Tree House

I think everyone has wondered about doing it at some point in their life but for Chambers Flat man, Ant Aitken, that wondering stopped in 2015 when he decided to put all of his spare time, money and energy into building a treehouse that he could live in.

Ant’s dream of building a treehouse came to a head while sitting in the office of a music promoter in Perth. “I’d been doing advanced logistics for international touring bands around Australia for several years but I just couldn’t shake the need to give this treehouse thing a go.” Ant said.

So with some basic carpentry skills, a naïve optimism, and a few crazy mates he managed to rope in along the way, Ant experimented with design and engineering approaches.

“There’s a lot of science that goes into building treehouses. A tree is your host. They are a dynamic living breathing organism. On their backs you climb. In their life is yours. Treehouse builders try to be symbiotic with the tree, rather than parasitic. They care for and value the trees.”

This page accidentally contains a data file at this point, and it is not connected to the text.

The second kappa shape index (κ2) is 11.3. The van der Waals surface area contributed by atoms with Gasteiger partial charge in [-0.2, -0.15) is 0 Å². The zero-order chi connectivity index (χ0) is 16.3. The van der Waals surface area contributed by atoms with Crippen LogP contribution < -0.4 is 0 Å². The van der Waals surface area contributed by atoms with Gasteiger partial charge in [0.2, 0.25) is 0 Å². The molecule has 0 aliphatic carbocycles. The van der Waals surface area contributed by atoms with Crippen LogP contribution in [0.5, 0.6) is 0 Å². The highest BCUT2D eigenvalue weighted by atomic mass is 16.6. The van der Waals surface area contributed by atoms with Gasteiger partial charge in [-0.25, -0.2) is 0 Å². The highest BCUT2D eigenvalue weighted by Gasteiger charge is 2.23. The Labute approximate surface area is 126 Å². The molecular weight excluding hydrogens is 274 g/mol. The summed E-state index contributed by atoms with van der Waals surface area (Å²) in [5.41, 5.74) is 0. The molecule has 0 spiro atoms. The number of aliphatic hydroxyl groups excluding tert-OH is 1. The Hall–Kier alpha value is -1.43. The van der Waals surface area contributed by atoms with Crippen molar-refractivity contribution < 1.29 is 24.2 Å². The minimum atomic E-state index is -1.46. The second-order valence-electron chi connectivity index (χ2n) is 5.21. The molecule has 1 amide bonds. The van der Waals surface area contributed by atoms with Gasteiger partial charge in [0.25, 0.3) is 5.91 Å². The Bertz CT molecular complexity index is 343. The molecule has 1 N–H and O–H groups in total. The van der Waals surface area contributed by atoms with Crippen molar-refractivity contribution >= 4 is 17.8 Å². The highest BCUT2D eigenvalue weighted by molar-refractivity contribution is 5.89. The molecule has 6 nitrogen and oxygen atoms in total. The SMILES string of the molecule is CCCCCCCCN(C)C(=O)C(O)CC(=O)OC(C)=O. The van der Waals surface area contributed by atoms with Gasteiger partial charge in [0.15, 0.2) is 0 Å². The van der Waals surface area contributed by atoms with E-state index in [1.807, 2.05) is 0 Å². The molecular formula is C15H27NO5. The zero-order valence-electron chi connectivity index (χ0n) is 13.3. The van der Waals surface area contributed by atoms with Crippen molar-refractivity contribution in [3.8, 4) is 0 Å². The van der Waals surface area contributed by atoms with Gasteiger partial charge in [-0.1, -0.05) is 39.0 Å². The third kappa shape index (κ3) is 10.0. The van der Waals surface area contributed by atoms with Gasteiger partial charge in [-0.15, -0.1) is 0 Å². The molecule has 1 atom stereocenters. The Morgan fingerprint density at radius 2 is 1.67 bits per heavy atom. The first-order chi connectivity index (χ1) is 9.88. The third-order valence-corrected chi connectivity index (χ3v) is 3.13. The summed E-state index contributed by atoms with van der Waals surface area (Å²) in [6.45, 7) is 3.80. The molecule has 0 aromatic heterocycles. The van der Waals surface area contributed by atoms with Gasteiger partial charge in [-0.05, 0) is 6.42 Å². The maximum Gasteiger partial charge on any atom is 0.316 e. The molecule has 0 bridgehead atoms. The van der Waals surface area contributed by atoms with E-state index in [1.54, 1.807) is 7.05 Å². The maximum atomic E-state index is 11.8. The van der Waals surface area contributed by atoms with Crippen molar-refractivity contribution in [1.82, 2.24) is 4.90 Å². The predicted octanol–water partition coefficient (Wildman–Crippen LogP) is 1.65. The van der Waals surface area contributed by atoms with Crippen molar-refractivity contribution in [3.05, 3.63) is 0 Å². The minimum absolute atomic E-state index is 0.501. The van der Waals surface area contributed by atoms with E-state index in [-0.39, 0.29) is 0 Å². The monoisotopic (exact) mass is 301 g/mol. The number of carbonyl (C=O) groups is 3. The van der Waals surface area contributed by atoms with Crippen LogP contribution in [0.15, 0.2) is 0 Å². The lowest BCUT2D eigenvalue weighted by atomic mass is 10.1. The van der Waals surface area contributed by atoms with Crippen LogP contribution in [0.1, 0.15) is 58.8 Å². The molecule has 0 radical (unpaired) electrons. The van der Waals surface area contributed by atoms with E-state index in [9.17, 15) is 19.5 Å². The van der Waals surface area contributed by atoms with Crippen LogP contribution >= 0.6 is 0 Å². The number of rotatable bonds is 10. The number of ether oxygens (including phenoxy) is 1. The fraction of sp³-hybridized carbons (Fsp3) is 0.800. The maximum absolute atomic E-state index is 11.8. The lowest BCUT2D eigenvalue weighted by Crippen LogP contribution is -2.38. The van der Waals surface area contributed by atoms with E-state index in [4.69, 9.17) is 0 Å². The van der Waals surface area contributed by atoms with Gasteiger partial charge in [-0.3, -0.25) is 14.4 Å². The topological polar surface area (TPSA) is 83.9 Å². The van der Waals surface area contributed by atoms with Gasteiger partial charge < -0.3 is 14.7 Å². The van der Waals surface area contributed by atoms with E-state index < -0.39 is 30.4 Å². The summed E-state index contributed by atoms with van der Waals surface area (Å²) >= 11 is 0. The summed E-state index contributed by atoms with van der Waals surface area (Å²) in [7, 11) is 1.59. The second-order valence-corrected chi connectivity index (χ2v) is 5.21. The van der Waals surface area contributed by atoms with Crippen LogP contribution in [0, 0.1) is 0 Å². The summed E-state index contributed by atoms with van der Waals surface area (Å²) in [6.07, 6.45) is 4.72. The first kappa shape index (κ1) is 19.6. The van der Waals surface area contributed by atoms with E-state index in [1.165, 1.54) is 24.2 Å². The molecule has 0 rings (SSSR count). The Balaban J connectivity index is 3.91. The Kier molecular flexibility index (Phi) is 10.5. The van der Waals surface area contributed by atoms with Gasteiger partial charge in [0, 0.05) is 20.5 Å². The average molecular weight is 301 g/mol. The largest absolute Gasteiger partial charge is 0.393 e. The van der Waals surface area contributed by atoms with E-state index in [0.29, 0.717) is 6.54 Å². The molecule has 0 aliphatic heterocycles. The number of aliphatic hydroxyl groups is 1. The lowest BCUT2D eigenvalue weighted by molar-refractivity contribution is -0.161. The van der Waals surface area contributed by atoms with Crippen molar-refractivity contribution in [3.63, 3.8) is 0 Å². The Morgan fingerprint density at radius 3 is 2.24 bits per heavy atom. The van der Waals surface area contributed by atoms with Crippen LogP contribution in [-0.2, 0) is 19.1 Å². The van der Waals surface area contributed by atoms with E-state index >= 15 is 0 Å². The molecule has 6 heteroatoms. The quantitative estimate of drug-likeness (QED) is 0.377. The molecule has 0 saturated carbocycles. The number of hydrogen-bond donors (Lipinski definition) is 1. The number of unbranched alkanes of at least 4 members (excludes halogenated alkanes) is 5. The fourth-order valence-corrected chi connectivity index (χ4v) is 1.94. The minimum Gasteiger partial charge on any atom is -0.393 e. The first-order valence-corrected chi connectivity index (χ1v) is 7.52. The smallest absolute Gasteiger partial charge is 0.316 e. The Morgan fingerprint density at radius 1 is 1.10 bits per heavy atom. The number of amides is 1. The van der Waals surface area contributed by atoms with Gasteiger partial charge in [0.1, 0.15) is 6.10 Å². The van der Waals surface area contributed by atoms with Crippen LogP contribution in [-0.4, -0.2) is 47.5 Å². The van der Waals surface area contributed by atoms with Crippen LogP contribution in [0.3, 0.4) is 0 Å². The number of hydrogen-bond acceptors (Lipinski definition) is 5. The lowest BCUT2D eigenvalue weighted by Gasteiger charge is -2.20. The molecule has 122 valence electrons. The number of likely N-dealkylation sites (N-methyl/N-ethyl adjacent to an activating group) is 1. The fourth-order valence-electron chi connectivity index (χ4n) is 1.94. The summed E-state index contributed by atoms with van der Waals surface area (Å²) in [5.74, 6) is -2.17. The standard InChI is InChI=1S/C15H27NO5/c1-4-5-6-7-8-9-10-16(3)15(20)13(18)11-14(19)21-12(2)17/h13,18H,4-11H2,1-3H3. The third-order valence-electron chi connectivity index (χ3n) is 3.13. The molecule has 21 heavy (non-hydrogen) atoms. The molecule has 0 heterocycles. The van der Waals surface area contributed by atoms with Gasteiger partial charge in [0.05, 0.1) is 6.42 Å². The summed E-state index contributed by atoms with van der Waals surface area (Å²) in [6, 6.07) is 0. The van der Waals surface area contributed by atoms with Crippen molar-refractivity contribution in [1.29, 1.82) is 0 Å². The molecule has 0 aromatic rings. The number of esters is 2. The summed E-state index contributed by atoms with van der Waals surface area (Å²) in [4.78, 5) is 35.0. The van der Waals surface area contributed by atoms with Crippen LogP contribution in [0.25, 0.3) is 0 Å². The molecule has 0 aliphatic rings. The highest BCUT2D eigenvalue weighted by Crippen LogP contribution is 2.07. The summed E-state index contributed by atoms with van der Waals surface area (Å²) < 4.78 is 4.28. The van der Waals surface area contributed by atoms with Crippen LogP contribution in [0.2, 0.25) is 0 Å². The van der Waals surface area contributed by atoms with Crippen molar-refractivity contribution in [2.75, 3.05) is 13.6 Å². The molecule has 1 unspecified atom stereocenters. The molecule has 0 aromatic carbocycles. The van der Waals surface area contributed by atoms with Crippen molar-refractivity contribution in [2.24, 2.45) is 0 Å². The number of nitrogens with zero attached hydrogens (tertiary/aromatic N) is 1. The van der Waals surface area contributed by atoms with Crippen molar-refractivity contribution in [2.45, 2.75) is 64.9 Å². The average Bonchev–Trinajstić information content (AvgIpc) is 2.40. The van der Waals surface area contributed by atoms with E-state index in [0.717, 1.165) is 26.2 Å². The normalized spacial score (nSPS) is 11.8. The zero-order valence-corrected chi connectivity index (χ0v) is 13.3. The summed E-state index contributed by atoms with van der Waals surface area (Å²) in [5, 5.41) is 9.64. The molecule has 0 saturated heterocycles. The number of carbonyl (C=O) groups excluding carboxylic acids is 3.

Building a treehouse comes with plenty of challenges. From choosing the tree to engineering the platform and choosing your structure. Each piece of the process needs to thought through and designed from scratch. There are no two trees the same so everything needs to be custom made to suit your tree and surroundings. Anthony went with one of the more difficult design structures choosing to create a geodesic dome. And if the design and engineering challenges weren’t enough, Cyclone Debbie threw in a new challenge by bringing the normally dry backyard creek above his original platform height.

Tree House

Ant’s treehouse currently consists of a bedroom/living space in the upper section and a mid-deck which will include his kitchen and dinning area. The mid-deck will also have a new section added for a bathroom deck coming off to one side.

“I’ve come to understand, that treehouses are truly universal. Every kid, in every culture has an idea of treehouses or cubby houses. That feeling when you climb into a tree and perch aloft in its canopy is something you want to make more accessible for you and your friends to enjoy.” Ant said.

Tree House Inside

Ant’s love of trees isn’t just for the living ones standing tall around us. He’s also started New Earth Timbers to help people repurpose fallen trees by creating and selling timber slabs and other rustic timber features.

Leave a Reply

Your email address will not be published. Required fields are marked *